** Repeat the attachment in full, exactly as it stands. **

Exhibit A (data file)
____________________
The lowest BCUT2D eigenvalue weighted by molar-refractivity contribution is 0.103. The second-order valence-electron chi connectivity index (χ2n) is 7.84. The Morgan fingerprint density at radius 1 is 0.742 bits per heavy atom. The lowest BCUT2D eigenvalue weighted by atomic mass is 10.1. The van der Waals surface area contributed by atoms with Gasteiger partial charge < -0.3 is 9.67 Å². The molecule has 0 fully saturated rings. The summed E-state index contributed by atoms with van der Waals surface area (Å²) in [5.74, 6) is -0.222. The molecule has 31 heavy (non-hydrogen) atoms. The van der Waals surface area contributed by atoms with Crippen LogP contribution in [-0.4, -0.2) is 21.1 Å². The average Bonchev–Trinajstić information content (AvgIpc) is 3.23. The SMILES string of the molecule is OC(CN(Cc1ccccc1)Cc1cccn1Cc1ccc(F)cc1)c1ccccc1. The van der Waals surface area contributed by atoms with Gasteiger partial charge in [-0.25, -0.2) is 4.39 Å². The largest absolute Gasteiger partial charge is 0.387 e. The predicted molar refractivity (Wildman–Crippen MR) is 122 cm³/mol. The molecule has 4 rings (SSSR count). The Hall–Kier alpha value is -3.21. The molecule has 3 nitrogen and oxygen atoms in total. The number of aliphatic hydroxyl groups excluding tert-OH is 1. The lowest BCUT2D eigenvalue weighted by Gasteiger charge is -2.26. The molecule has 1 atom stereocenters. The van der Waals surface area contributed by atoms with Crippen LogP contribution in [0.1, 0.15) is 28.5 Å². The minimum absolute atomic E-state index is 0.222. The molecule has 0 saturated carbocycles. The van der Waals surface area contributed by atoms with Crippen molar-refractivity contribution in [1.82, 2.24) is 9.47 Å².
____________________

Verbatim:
The lowest BCUT2D eigenvalue weighted by molar-refractivity contribution is 0.103. The second-order valence-electron chi connectivity index (χ2n) is 7.84. The Morgan fingerprint density at radius 1 is 0.742 bits per heavy atom. The lowest BCUT2D eigenvalue weighted by atomic mass is 10.1. The van der Waals surface area contributed by atoms with Gasteiger partial charge < -0.3 is 9.67 Å². The molecule has 0 fully saturated rings. The summed E-state index contributed by atoms with van der Waals surface area (Å²) in [5.74, 6) is -0.222. The molecule has 31 heavy (non-hydrogen) atoms. The van der Waals surface area contributed by atoms with Crippen LogP contribution in [-0.4, -0.2) is 21.1 Å². The average Bonchev–Trinajstić information content (AvgIpc) is 3.23. The SMILES string of the molecule is OC(CN(Cc1ccccc1)Cc1cccn1Cc1ccc(F)cc1)c1ccccc1. The van der Waals surface area contributed by atoms with Gasteiger partial charge in [-0.25, -0.2) is 4.39 Å². The largest absolute Gasteiger partial charge is 0.387 e. The predicted molar refractivity (Wildman–Crippen MR) is 122 cm³/mol. The molecule has 4 rings (SSSR count). The Hall–Kier alpha value is -3.21. The molecule has 3 nitrogen and oxygen atoms in total. The number of aliphatic hydroxyl groups excluding tert-OH is 1. The lowest BCUT2D eigenvalue weighted by Gasteiger charge is -2.26. The molecule has 1 atom stereocenters. The van der Waals surface area contributed by atoms with Crippen LogP contribution in [0.1, 0.15) is 28.5 Å². The minimum absolute atomic E-state index is 0.222. The molecule has 0 saturated carbocycles. The van der Waals surface area contributed by atoms with Crippen molar-refractivity contribution in [1.82, 2.24) is 9.47 Å².